Guayasamin, Art in Ecuador

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The unique depiction of the pain and plight of the indigenous people of Latin America is what makes Guayasamin’s art so captivating.

A few days ago I had the privilege of visiting Museo Guayasamin, in Quito, with an Ecuadorian art enthusiast and close friend. As we walked through the most complete collection of his work she told stories of his lifelong goal to bring global recognition to indigenous oppression throughout Latin America. Many of his art works are inspired by poems which he wrote about indigenous suffering.

He graduated from the School of Fine Arts in Quito in painting and sculpture, holding his first exhibition in 1942 at just 23. Thirteen years later he was awarded first prize at the Biennial of Art in Barcelona. 1957 saw him named the best painter in South America by the Biennial of São Paulo.

His most controversial work sits above the Ecuadorian Congress and comprises of 23 individual panels across 1600 square ft. The panels show key moments in the history of Ecuador including its heroes, dictators and central pair of hands reaching towards the pre-Columbian sun.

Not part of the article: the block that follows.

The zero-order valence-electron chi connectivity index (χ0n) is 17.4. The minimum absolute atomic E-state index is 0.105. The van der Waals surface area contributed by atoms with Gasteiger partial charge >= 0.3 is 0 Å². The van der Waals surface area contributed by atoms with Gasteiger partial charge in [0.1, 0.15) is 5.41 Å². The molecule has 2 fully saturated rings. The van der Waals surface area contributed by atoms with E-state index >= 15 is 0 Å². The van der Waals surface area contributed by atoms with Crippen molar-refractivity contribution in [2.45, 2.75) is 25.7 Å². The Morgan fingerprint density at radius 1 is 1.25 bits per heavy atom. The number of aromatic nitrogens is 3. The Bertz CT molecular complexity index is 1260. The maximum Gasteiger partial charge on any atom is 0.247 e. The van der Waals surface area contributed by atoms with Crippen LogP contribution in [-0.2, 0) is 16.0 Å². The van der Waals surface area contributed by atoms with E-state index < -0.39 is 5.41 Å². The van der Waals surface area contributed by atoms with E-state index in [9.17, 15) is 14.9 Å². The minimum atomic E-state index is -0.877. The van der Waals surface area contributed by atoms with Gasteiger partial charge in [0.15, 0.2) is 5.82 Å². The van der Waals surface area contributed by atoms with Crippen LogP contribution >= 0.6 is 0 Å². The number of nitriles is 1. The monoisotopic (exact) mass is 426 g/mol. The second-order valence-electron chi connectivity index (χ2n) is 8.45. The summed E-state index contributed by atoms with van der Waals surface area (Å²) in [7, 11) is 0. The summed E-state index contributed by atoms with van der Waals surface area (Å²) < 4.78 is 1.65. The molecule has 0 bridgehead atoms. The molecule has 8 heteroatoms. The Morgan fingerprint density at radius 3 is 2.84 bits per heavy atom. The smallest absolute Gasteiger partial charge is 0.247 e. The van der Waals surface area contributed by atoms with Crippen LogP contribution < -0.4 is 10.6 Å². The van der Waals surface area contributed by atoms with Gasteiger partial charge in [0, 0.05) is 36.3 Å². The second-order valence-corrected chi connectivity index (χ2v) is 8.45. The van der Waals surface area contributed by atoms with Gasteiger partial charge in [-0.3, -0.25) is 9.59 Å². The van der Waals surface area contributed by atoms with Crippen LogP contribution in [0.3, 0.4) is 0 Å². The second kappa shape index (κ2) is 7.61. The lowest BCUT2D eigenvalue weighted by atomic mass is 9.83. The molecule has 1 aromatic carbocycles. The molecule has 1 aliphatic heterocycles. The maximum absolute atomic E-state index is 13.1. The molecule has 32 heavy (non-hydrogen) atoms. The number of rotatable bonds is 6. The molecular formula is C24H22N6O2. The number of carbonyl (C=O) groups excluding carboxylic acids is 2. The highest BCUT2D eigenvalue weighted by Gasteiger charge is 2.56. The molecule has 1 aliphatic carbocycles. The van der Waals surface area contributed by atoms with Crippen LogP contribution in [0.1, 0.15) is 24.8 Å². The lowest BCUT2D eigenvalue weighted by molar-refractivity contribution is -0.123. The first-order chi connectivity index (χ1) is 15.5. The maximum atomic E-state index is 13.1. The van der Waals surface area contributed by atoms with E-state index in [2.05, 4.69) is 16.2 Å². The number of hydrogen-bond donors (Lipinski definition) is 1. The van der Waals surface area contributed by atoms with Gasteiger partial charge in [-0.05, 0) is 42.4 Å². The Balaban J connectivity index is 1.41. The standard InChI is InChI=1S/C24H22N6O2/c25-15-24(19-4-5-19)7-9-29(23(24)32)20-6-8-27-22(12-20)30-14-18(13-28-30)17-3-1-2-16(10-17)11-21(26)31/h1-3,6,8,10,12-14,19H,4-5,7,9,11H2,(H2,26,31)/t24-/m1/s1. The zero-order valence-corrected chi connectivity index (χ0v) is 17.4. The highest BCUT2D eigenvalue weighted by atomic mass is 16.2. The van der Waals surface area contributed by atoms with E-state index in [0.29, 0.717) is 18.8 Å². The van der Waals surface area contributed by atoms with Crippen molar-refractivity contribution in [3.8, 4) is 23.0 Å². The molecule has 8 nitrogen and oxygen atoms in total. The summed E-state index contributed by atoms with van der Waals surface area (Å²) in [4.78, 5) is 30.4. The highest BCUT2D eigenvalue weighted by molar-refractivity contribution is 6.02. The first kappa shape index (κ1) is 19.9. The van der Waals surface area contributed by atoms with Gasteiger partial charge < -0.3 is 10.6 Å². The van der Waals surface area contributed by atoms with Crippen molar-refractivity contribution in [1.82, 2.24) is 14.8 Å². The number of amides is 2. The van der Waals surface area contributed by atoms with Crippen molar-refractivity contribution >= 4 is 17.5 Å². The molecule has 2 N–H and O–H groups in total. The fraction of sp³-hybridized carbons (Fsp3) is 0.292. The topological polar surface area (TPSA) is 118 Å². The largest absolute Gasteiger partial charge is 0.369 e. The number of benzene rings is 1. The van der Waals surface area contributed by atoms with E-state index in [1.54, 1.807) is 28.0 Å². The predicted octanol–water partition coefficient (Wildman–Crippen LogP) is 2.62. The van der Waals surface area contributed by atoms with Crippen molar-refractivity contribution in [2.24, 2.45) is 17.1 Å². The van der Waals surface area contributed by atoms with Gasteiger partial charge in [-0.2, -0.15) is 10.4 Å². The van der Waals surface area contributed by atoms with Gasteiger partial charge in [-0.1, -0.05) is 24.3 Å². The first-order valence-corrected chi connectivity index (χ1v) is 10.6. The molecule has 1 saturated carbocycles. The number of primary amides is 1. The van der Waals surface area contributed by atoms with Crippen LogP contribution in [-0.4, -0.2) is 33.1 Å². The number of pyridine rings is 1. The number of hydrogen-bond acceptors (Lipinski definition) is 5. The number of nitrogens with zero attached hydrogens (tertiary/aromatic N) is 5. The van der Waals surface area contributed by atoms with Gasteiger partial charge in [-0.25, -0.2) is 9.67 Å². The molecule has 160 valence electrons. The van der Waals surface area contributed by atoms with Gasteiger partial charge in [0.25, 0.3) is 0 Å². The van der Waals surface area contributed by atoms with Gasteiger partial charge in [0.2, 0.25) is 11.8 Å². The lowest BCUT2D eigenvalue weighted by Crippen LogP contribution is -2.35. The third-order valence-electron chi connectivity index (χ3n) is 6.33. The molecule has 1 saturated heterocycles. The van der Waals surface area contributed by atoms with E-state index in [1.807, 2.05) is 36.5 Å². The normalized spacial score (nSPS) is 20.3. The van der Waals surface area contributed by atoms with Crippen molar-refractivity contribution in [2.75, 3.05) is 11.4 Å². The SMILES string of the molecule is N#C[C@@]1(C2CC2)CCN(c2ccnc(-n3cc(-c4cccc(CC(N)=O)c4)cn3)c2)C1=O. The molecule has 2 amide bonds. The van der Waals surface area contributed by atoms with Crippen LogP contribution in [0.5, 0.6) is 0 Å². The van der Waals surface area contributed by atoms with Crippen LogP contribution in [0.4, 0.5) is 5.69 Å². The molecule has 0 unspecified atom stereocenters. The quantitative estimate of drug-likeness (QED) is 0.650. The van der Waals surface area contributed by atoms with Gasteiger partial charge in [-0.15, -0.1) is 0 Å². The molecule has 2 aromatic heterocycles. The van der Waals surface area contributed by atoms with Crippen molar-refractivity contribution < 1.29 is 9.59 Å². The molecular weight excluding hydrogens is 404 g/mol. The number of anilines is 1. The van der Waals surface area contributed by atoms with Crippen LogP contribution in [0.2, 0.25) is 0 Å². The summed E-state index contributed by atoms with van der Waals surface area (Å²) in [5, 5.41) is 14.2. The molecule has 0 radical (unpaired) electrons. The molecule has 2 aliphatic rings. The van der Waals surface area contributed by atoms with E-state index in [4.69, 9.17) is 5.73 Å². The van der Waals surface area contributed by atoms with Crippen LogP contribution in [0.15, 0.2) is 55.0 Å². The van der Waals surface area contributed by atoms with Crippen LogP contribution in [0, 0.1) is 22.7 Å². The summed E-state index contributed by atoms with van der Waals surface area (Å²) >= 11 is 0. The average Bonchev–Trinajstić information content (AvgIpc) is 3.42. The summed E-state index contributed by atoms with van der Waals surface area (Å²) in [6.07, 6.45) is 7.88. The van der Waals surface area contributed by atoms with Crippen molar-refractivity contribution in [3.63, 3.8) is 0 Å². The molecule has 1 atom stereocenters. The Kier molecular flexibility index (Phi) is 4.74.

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The controversy surrounds the centre left panel which depicts a skeleton wearing a Nazi helmet with the letters C-I-A . This caused an upset in the United States of America. The mural still maintains its original aesthetic.

Guayasamin’s passion for his subject matter is evident in the drama and contrasts he brings to his work. Seeing his work up close, one can really get a sense for the anguish and suffering of the indigenous people he represents.

“This is my form of fighting,” he said. “I cannot take up a rifle but, damn it, I fight this way.”

His art sends a message from Latin America to the world.

As an Ecuadorian master, Guayasamin is regarded as a national treasure. It is therefore forbidden to take any of his oil paintings out of Ecuador. International collectors need to search for works which have previously left the country. Guayasamin died in March 1999.

The warehouse-style museum experience exposes the sheer scale and intensity of his magnificent art. Something I will take with me when I leave Ecuador.

Besos,
Cristina

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